Northwest Vietnam’s Coffee Boom and Food Security

Tuyen Nghiem

Today, coffee is currently one of the hottest boom crops in Vietnam. Coffee trees were first introduced to Vietnam at the end of the 19th century by French missionaries who established coffee plantations around churches in the provinces of Ha Nam, Quang Binh, and Kon Tum; however, it wasn’t until the early 20th century that coffee started to be grown on a large scale.

Vietnam, like many other developing countries, has experienced several crop booms throughout the course of its agricultural development. Since 2000, there have been coconut palm, cyperus, cacao, and jackfruit booms in the Mekong Delta; coffee and pepper booms in the Central Highlands; and a coffee boom in the Northwest of Vietnam (Duc Thinh and Dieu Hien, 2012; Hien Tran-Ngoc Hau, 2012).

Today, coffee is currently one of the hottest boom crops in Vietnam. Coffee trees were first introduced to Vietnam at the end of the 19th century by French missionaries who established coffee plantations around churches in the provinces of Ha Nam, Quang Binh, and Kon Tum; however, it wasn’t until the early 20th century that coffee started to be grown on a large scale. Extensive plantations were first established in Phu Quy, Nghe An Province, and then later in the provinces of Dak Lak and Lam Dong, although at that time the total area of land under coffee plantation occupied only a few thousand hectares. After the August Revolution in 1945, state-own farms began expanding their coffee-growing operations in North Vietnam, reaching a peak of over 10,000 hectares (ha) in 1963–1964. Furthermore, by 1975 nearly 10,000 hectares of coffee trees had been planted in South Vietnam. During the war with America, coffee production completely ceased, but at the beginning of economic liberalization in 1986 (Doi Moi), private enterprises in the coffee industry were once again allowed to establish businesses. By 2000, Vietnam had become the world’s second largest exporter of coffee, and current estimates indicate that coffee plantations as large as 500 to 600 ha exist in many parts of the country.

The coffee boom has had a significant effect on farmers’ livelihoods as coffee plantations change both the status and structure of incomes as well as land use. Household income levels differ between those with and without coffee connections. Most commonly, incomes are related to cutting grass, harvesting, and drying coffee.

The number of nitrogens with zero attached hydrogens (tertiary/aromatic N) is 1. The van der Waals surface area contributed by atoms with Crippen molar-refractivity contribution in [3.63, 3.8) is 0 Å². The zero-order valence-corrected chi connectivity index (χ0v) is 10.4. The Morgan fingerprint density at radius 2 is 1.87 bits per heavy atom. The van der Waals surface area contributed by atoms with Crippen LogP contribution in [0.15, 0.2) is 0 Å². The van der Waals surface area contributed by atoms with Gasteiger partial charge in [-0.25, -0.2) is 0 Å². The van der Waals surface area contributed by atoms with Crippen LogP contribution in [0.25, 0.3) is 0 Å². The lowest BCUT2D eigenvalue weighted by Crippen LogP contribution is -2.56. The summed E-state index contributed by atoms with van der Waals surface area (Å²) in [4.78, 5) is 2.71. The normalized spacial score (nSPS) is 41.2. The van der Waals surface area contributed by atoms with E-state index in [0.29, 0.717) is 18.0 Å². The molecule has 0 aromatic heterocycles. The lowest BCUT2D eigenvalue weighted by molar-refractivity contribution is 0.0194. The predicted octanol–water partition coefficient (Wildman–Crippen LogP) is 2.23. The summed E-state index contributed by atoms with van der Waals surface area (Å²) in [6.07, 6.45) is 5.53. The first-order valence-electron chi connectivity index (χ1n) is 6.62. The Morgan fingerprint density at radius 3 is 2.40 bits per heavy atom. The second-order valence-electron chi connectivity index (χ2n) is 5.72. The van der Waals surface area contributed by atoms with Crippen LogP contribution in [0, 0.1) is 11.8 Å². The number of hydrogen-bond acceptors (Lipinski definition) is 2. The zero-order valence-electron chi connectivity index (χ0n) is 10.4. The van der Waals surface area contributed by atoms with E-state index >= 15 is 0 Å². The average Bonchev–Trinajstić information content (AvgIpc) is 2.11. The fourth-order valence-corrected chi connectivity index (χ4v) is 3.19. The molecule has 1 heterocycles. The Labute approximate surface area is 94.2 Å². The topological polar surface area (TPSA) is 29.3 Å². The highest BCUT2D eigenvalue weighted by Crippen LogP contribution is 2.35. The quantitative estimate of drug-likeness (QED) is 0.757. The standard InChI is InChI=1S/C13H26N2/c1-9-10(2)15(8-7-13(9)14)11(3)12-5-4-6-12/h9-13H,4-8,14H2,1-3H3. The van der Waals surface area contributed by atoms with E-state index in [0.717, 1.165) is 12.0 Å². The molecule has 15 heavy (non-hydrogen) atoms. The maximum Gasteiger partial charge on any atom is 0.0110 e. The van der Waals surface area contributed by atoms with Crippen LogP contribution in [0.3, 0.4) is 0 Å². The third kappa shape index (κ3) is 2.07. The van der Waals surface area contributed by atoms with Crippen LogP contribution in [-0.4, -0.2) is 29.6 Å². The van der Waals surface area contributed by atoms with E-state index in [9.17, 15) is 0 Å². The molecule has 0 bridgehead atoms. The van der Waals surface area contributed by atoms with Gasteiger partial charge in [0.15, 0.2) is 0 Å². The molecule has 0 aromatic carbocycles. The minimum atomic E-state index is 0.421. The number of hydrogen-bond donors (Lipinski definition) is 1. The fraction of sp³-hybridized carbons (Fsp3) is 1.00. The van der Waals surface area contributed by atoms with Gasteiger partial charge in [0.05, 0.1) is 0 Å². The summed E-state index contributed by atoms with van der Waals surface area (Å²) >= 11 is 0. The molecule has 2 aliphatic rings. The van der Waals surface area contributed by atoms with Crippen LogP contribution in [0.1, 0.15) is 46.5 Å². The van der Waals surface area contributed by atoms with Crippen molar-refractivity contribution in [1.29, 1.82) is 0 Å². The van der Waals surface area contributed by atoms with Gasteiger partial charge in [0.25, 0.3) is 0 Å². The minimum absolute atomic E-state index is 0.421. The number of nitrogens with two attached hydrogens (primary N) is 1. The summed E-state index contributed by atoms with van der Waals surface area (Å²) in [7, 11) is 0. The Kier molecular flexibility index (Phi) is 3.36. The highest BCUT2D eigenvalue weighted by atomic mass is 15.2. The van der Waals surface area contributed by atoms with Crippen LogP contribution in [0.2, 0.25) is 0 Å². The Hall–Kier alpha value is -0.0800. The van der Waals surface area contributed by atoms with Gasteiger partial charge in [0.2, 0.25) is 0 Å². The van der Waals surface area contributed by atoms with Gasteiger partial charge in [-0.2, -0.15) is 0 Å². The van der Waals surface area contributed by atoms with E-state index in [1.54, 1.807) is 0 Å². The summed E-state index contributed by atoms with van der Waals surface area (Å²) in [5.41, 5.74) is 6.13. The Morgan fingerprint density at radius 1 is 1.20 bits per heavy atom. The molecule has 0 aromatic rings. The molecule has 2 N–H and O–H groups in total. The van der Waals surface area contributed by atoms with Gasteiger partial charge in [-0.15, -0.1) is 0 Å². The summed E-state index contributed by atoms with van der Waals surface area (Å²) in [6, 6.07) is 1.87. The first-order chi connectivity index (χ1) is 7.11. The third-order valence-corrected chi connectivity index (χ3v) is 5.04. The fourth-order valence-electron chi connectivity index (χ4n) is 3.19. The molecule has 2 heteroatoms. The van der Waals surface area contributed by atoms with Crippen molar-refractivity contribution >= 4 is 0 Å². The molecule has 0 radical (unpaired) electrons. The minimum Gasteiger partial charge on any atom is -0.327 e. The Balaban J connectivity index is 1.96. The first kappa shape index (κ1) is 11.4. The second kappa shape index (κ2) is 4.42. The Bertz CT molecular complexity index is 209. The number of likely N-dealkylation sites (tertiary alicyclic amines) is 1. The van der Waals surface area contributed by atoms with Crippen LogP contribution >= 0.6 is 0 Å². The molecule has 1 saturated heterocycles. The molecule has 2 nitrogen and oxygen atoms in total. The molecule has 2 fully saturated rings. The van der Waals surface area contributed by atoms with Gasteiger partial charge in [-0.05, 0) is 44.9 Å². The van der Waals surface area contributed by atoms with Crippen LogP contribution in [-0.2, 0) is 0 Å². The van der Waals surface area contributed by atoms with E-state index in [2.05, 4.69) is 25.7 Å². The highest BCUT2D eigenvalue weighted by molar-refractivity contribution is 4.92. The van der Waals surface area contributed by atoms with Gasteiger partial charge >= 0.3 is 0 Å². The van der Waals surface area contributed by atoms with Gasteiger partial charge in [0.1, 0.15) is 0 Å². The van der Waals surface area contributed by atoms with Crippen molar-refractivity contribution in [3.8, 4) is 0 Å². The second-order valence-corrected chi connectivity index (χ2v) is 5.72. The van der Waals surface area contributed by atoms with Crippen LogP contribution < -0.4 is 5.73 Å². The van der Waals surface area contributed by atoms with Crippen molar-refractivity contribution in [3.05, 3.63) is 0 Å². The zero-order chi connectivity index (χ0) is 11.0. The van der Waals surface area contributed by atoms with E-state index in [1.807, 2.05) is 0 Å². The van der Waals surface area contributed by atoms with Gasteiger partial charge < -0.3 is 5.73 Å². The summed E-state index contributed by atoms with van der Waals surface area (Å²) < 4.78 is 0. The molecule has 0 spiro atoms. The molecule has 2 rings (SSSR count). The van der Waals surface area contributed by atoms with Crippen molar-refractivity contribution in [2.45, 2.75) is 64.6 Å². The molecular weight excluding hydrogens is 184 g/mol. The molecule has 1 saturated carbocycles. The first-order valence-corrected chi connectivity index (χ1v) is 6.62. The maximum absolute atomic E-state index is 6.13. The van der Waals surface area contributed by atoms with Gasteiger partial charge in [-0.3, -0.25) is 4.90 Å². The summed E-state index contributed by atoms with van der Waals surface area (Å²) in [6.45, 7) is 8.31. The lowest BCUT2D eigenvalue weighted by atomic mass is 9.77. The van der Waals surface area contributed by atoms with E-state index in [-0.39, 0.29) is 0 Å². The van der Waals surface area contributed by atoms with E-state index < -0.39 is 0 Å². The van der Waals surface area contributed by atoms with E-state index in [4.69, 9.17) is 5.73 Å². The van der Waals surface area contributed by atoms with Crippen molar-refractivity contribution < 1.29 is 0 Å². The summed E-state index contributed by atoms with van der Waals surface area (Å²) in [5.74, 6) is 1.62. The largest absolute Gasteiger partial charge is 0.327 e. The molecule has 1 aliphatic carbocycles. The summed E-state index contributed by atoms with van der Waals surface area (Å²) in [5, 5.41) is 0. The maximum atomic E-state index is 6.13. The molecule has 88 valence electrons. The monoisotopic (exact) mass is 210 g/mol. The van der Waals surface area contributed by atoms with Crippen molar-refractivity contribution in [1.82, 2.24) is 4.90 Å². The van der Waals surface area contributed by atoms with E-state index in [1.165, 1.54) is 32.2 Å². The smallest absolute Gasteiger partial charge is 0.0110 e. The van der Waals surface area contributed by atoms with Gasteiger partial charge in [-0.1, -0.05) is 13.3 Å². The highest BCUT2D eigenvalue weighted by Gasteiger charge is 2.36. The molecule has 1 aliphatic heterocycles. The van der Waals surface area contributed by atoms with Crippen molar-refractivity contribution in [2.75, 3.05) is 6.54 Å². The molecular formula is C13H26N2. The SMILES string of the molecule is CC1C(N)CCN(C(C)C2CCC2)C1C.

At the village of Lat, Vietnam, a woman works in coffee bean drying

At the village of Lat, Vietnam, a woman works in coffee bean drying

Changes in land use

As the coffee boom took hold, land use has become increasingly diverse.  Rice hectarage has been reduced because most of the swidden land (land cleared for cultivation) has been converted for coffee growing. Furthermore, many households plan to use all of their available swidden land for the bean. Driven by the large demand for coffee land, land purchases have been promptly legitimized allowing landholders to grant their land use rights to others though the use of land use certificates.

With expanded coffee production, many households are no longer producing sufficient rice for their own consumption for a full year and are using funds gained from coffee sales, a valuable cash crop, to buy rice. In areas where more coffee is grown, an increasing amounts of money is being spent on rice, this is particularly true among poor households.

Villagers in the coffee-growing communes have a lower overall growing capacity than those in the rice-dominant communes, and so appear less food secure relying on the one crop. Yet in terms of food accessibility, these villagers are more secure. At the third level of food security, which is ensuring the availability of high quality and nourishing food, the villagers in the coffee-growing communes were more secure as they had a higher income from their cash crop and could afford more nutritious food. They spend on foodstuffs such as milk, cocoa, cooking oil, and beef. Based on the FAO’s analytical framework on food security, households in coffee-growing areas were able to ensure food security at two out of three levels and were therefore more food secure than those in rice-dominant communes.